I’ve developed the habit of turning to TED talks when I want to learn something or when the news is particularly bleak and I’m looking for proof that the world isn’t all bad. With the destabilising EU referendum result and British political parties imploding left, right and centre (sorry), now seemed like an appropriate time to revisit my favourites.
The talks listed below have introduced me to different perspectives, encouraged my curiosity and reminded me of issues I care about. Perhaps they’ll do the same for you.
Spoken word artist Sarah Kay is brilliant. Here, she performs two of her poems and talks about writing as a form of self expression and a tool for community building.
It’s no secret that I love Brené Brown’s approach to vulnerability, which she sums up in this talk.
Writer Chimamanda Ngozi Adichie speaks about the realities of gender inequality, the problems of systemic oppression and her attempts to unlearn the expectations placed on her as a woman, particularly in Africa.
We all sit somewhere on the introvert-extrovert spectrum, but our social, political and professional systems tend to be designed for extroverts. Susan Cain discusses this and explains the benefits of introversion for work, leadership, creativity and relationships.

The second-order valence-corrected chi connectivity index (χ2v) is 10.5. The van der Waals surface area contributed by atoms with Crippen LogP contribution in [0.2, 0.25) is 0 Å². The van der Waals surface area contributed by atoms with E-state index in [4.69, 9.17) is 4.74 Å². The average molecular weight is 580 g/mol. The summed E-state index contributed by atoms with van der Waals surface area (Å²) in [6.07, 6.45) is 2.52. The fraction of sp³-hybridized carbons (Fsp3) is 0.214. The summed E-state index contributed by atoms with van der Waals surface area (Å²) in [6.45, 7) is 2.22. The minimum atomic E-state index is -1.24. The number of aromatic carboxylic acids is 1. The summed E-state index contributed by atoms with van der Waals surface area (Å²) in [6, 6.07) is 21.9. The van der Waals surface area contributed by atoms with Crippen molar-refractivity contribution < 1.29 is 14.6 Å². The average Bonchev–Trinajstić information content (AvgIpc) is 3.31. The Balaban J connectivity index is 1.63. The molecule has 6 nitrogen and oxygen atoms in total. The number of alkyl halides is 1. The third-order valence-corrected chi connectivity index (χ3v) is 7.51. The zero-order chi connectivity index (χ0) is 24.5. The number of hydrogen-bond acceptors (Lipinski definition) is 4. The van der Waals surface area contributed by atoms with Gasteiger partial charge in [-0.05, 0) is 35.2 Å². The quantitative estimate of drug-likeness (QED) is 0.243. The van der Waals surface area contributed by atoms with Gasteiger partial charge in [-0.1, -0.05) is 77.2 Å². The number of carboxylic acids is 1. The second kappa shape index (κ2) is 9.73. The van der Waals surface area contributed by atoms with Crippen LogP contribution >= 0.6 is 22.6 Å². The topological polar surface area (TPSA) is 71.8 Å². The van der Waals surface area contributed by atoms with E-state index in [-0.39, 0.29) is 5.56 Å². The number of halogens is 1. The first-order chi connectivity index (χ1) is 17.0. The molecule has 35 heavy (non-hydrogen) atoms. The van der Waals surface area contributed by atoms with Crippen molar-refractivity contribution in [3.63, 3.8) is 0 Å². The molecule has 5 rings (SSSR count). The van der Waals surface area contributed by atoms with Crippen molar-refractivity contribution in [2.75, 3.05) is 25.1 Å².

Angela Lee Duckworth shares findings from her teaching experience and research into the psychology of success.
I initially watched this during my first year of university, when I was volunteering as a tutor and thought I would become a teacher (maybe I will, but not yet). Rita Pierson’s enthusiasm for education and supporting young people inspired me then and it still does today.
In this golden oldie of TED talks, Ken Robinson makes the case for cultural value and explains how the education system limits creativity in children.
Queen of showrunning Shonda Rhimes shares her experience of overworking and making room for love and play.
A useful introduction to the concept of ‘growth mindset’, which claims that ‘we can grow our brain’s capacity to learn and to solve problems’.
I love the idea of ‘multipotentialites’ – people who are drawn to and succeed in different areas of work throughout their lifetimes.
Guy Winch discusses emotional damage and how to take care of it by breaking the habits of rumination and negative self-talk.
Sandra Aamodt highlights recent research on, and her own experience of, weight set point theory, intuitive eating and the damage dieting causes.
Alain de Botton talks about career crises, anxiety, competition and redefining success.
Kelly McGonigal explains how seeing the stress response differently – as your body preparing you for a challenge, not a looming disaster – can limit its negative physical and mental effects.
An interesting look at design thinking and the perspectives that people with disabilities can bring to the process of problem solving for social change.
A humorous take on modernity, the rise of ‘seduction capital’ and the importance of tenderness, rather than performance, in love.
Amanda Palmer speaks about the value of creativity, culture and personal relationships.